On the 20th of September, Institut Francais du Nigeria brought together urban planning stakeholders to discuss what urban planning and environmental solutions are right for Nigeria’s Federal Capital, Abuja. The city, being one of the few purposely planned cities in the world, is the seat of power in Nigeria, facing high urbanization rate with all the associated consequences such as environmental pollution, urban sprawl into green and arable lands, informal settlements, traffic congestion, etc.
The debate was important as cities are now transforming economies. They are the growth engines of the future offering greater opportunities for employment, education and prosperity. There is a growing challenge that a city like Abuja must provide efficient public services while ensuring sustainable development and continuous economic growth.
The panel discussion was organized as part of the European Union Climate Diplomacy Week. Enugu Niger Hall of Transcorp Hilton was filled to capacity on Tuesday evening, with a few people (fortunately and unfortunately) standing. The evening kicked off with the screening of a video on urbanization and its ill effects.
Three introductory speeches by the French Ambassador to Nigeria, a delegate from the European Union in Abuja and a representative from the Climate Department of the Federal Ministry of Environment, followed the introductory video.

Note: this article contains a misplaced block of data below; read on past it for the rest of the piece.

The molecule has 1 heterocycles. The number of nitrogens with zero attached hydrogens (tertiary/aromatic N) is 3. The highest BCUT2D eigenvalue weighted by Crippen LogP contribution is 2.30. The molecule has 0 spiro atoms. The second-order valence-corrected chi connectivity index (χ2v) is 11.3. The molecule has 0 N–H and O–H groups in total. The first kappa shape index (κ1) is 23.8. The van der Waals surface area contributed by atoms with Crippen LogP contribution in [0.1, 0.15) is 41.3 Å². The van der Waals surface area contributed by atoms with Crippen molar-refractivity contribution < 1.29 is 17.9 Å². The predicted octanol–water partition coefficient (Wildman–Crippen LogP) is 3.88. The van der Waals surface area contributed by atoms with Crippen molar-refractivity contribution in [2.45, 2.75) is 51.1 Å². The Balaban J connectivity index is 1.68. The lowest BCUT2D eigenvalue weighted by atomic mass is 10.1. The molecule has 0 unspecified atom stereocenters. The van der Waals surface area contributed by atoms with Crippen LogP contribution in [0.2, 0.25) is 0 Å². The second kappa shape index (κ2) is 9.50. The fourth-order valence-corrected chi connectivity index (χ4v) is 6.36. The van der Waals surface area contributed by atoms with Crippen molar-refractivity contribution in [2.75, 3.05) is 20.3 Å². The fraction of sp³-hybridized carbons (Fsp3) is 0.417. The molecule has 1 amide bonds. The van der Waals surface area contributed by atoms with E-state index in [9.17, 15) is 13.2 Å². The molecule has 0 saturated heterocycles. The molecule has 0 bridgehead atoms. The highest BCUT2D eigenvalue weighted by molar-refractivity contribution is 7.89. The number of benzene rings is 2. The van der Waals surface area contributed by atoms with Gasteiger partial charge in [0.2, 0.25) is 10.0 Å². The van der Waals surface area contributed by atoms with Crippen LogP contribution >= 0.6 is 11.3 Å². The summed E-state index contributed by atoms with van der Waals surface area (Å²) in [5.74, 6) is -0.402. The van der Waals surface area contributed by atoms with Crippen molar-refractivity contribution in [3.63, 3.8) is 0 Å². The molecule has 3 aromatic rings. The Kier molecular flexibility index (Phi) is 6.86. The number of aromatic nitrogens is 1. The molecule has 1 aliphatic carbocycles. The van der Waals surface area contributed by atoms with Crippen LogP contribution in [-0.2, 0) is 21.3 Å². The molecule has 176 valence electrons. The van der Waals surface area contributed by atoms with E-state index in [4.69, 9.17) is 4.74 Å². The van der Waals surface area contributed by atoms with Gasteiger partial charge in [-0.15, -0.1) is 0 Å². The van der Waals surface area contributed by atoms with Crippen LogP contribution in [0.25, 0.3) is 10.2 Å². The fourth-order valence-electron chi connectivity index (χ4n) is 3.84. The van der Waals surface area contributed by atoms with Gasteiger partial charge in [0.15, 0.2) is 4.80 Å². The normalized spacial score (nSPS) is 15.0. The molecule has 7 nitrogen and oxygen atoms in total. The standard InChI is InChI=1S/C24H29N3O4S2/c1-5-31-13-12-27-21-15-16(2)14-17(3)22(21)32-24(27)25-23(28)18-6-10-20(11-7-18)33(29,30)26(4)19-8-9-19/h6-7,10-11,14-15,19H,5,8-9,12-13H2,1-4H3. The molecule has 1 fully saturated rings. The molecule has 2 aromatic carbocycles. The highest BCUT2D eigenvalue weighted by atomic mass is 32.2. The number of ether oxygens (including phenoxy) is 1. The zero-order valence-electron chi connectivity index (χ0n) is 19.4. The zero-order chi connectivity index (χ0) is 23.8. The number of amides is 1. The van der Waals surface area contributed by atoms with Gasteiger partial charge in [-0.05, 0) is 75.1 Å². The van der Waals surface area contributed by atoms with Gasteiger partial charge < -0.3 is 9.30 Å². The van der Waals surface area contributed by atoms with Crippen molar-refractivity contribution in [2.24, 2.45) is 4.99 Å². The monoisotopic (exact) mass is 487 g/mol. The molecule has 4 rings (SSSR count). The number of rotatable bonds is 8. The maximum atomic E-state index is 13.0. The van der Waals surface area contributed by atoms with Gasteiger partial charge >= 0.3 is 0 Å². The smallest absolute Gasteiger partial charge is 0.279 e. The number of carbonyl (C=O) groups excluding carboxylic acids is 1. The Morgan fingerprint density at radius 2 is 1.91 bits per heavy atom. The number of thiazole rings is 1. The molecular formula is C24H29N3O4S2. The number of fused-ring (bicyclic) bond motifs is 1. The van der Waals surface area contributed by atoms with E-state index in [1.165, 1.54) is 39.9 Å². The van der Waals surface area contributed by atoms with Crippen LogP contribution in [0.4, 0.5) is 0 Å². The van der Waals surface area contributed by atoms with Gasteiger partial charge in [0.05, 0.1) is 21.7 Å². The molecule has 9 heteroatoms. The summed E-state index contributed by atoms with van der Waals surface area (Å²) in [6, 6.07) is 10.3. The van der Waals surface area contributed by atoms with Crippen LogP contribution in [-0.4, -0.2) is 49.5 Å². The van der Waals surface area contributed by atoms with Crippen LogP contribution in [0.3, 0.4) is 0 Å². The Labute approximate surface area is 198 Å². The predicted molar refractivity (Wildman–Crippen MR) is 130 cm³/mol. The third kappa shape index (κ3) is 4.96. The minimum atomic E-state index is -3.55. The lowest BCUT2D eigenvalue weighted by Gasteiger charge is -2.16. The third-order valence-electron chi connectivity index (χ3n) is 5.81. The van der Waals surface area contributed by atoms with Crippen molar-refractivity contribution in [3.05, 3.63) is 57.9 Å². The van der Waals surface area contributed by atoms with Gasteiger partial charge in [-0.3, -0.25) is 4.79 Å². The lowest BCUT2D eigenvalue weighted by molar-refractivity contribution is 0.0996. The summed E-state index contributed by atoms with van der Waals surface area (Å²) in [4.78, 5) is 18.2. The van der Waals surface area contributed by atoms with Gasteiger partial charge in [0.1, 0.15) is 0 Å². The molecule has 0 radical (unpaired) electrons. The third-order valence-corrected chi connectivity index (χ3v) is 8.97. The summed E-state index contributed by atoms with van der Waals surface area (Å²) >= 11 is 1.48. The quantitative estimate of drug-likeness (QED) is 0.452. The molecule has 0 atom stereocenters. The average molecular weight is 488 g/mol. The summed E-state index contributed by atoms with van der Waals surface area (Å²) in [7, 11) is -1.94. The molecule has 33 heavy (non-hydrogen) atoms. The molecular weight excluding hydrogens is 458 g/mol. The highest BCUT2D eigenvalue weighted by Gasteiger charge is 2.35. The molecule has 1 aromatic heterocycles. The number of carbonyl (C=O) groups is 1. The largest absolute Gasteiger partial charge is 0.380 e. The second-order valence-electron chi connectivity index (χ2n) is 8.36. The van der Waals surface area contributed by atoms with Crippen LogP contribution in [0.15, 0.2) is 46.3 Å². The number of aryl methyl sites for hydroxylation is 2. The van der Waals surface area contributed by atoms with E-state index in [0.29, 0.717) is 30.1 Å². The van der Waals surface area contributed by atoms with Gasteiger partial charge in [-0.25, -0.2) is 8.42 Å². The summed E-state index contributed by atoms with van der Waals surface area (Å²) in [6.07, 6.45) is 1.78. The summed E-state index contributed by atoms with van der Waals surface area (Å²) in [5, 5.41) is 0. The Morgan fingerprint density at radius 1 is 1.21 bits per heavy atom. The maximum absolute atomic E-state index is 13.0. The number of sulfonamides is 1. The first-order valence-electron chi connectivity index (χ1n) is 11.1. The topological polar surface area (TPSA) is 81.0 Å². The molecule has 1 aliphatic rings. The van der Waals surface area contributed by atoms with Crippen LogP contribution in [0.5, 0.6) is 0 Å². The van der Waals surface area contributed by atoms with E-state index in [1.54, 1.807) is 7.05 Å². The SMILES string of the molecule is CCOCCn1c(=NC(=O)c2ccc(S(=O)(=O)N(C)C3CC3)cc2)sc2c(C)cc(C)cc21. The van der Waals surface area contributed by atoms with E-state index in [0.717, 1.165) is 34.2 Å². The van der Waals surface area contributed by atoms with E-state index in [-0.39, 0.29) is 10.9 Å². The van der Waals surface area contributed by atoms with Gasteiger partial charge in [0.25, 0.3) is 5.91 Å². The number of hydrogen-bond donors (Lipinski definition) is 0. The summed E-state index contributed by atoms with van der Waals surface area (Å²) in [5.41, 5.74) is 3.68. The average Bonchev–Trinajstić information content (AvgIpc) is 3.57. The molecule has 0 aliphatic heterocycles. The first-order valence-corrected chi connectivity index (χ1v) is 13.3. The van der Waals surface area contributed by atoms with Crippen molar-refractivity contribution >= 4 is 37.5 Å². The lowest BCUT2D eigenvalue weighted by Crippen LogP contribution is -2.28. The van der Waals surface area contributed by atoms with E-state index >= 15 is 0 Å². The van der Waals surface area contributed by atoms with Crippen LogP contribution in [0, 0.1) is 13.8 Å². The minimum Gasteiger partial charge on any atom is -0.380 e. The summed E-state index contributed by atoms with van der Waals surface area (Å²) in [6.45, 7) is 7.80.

Understanding Planned cities
After the Cultural Attaché of the French Embassy invited the 3 panelists, Mr David Mangin, Mr Luka Achi and Ms Fatima Ademoh and myself, the moderator, to the high table, a one hour discussion ensued between the four of us. I started with the French Urban Planner, Mr David Mangin in a ping pong questioning format. He elaborated on what planned cities should be like and what they should do to reduce ecological problems. Much of the focus should be on an integrated condensed development providing all the necessary social amenities for residents in a particular neighbourhood, in essence, increasing community connectivity and reducing travel needs. But the most important of the services is ensuring efficient transportation system within the city. Urban mass transit services should be sufficient enough to convey people from one part of the city to the other, thus ensuring decongestion of roads.
What is Abuja like?